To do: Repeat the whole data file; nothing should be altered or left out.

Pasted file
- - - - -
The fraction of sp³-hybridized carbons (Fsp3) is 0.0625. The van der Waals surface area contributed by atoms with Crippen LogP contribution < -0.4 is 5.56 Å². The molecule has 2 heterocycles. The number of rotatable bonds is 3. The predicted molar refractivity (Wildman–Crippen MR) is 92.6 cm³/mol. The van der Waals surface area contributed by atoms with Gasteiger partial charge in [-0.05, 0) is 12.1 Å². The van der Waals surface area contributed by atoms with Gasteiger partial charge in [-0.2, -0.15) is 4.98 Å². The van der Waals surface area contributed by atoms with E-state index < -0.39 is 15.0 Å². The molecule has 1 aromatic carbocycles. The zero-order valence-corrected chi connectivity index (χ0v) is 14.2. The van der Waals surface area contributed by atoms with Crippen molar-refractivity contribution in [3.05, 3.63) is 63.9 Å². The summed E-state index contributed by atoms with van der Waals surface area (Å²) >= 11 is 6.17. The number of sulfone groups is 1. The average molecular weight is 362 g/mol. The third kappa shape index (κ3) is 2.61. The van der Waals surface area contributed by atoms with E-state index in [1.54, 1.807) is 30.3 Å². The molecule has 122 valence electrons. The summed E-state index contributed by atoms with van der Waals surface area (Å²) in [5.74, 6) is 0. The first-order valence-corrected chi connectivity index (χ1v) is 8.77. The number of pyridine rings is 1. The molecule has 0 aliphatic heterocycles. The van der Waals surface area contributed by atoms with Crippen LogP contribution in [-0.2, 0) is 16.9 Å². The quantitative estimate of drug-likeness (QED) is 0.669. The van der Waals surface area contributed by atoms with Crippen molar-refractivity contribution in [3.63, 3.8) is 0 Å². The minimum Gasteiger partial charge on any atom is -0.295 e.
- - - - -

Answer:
The fraction of sp³-hybridized carbons (Fsp3) is 0.0625. The van der Waals surface area contributed by atoms with Crippen LogP contribution < -0.4 is 5.56 Å². The molecule has 2 heterocycles. The number of rotatable bonds is 3. The predicted molar refractivity (Wildman–Crippen MR) is 92.6 cm³/mol. The van der Waals surface area contributed by atoms with Gasteiger partial charge in [-0.05, 0) is 12.1 Å². The van der Waals surface area contributed by atoms with Gasteiger partial charge in [-0.2, -0.15) is 4.98 Å². The van der Waals surface area contributed by atoms with E-state index < -0.39 is 15.0 Å². The molecule has 1 aromatic carbocycles. The zero-order valence-corrected chi connectivity index (χ0v) is 14.2. The van der Waals surface area contributed by atoms with Crippen molar-refractivity contribution in [3.05, 3.63) is 63.9 Å². The summed E-state index contributed by atoms with van der Waals surface area (Å²) >= 11 is 6.17. The number of sulfone groups is 1. The average molecular weight is 362 g/mol. The third kappa shape index (κ3) is 2.61. The van der Waals surface area contributed by atoms with E-state index in [1.54, 1.807) is 30.3 Å². The molecule has 122 valence electrons. The summed E-state index contributed by atoms with van der Waals surface area (Å²) in [5.74, 6) is 0. The first-order valence-corrected chi connectivity index (χ1v) is 8.77. The number of pyridine rings is 1. The molecule has 0 aliphatic heterocycles. The van der Waals surface area contributed by atoms with Crippen LogP contribution in [-0.2, 0) is 16.9 Å². The quantitative estimate of drug-likeness (QED) is 0.669. The van der Waals surface area contributed by atoms with Crippen molar-refractivity contribution in [3.63, 3.8) is 0 Å². The minimum Gasteiger partial charge on any atom is -0.295 e.